[ 009 ] In Florence, despite all that human wisdom and forethought could devise to avert it, as the cleansing of the city from many impurities by officials appointed for the purpose, the refusal of entrance to all sick folk, and the adoption of many precautions for the preservation of health; despite also humble supplications addressed to God, and often repeated both in public procession and otherwise, by the devout; towards the beginning of the spring of the said year the doleful effects of the pestilence began to be horribly apparent by symptoms that shewed as if miraculous.
[ 010 ] Not such were they as in the East, where an issue of blood from the nose was a manifest sign of inevitable death; but in men and women alike it first betrayed itself by the emergence of certain tumours in the groin or the armpits, some of which grew as large as a common apple, others as an egg, some more, some less, which the common folk called gavoccioli. [ 011 ] From the two said parts of the body this deadly gavocciolo soon began to propagate and spread itself in all directions indifferently; after which the form of the malady began to change, black spots or livid making their appearance in many cases on the arm or the thigh or elsewhere, now few and large, now minute and numerous. [ 012 ] And as the gavocciolo had been and still was an infallible token of approaching death, such also were these spots on whomsoever they shewed themselves. [ 013 ] Which maladies seemed to set entirely at naught both the art of the physician and the virtues of physic; indeed, whether it was that the disorder was of a nature to defy such treatment, or that the physicians were at fault–besides the qualified there was now a multitude both of men and of women who practised without having received the slightest tincture of medical science–and, being in ignorance of its source, failed to apply the proper remedies; in either case, not merely were those that recovered few, but almost all within three days from the appearance of the said symptoms, sooner or later, died, and in most cases without any fever or other attendant malady.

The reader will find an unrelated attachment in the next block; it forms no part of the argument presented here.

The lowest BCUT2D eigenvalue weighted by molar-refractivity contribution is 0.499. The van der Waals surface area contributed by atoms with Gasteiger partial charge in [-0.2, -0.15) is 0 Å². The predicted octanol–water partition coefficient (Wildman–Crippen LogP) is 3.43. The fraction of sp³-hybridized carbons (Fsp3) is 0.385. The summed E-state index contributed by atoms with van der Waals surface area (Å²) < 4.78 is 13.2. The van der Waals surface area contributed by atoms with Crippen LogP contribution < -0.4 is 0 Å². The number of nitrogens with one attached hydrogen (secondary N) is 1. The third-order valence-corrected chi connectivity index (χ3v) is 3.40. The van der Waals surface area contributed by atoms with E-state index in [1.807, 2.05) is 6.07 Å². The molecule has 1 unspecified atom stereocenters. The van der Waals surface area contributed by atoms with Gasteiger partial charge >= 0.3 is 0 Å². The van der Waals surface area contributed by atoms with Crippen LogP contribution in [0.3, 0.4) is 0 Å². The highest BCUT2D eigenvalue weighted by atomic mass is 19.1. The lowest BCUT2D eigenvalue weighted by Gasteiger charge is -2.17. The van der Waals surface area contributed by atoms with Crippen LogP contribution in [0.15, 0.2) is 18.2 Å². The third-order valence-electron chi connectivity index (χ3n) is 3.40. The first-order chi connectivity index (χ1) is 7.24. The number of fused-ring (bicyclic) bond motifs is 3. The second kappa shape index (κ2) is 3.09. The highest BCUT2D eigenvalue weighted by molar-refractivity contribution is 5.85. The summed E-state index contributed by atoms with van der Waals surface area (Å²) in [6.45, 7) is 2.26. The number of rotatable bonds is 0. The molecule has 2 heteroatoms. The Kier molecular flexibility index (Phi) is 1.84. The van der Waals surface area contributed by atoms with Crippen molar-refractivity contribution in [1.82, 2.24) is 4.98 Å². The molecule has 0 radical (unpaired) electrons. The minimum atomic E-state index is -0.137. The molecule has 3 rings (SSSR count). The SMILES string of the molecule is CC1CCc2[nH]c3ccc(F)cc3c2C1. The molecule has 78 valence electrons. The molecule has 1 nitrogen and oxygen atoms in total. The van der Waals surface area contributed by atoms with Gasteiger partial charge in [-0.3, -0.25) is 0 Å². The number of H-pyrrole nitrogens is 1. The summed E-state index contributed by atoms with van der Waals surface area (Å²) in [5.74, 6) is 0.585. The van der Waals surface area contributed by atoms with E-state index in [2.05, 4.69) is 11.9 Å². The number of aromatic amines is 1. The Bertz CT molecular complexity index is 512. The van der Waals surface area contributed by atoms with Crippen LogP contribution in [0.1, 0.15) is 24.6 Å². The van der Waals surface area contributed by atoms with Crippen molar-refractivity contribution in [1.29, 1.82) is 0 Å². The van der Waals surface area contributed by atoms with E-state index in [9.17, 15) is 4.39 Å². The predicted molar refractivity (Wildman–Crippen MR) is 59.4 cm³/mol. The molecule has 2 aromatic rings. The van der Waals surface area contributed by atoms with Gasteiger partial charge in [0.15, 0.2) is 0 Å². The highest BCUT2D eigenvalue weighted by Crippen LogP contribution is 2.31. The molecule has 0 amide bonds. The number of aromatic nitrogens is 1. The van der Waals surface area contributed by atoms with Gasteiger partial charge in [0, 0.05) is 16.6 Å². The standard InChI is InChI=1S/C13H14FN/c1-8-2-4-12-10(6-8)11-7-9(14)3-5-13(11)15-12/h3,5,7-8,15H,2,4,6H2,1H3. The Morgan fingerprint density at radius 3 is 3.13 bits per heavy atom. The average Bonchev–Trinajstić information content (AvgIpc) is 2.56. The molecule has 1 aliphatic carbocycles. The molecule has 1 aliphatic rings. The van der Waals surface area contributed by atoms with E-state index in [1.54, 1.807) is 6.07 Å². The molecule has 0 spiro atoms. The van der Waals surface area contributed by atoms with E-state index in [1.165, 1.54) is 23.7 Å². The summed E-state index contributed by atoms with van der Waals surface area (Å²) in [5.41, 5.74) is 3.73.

[ 014 ] Moreover, the virulence of the pest was the greater by reason that intercourse was apt to convey it from the sick to the whole, just as fire devours things dry or greasy when they are brought close to it. [ 015 ] Nay, the evil went yet further, for not merely by speech or association with the sick was the malady communicated to the healthy with consequent peril of common death; but any that touched the clothes of the sick or aught else that had been touched or used by them, seemed thereby to contract the disease.
[ 017 ] I say, then, that such was the energy of the contagion of the said pestilence, that it was not merely propagated from man to man, but, what is much more startling, it was frequently observed, that things which had belonged to one sick or dead of the disease, if touched by some other living creature, not of the human species, were the occasion, not merely of sickening, but of an almost instantaneous death. [ 018 ] Whereof my own eyes (as I said a little before) had cognisance, one day among others, by the following experience. The rags of a poor man who had died of the disease being strewn about the open street, two hogs came thither, and after, as is their wont, no little trifling with their snouts, took the rags between their teeth and tossed them to and fro about their chaps; whereupon, almost immediately, they gave a few turns, and fell down dead, as if by poison, upon the rags which in an evil hour they had disturbed.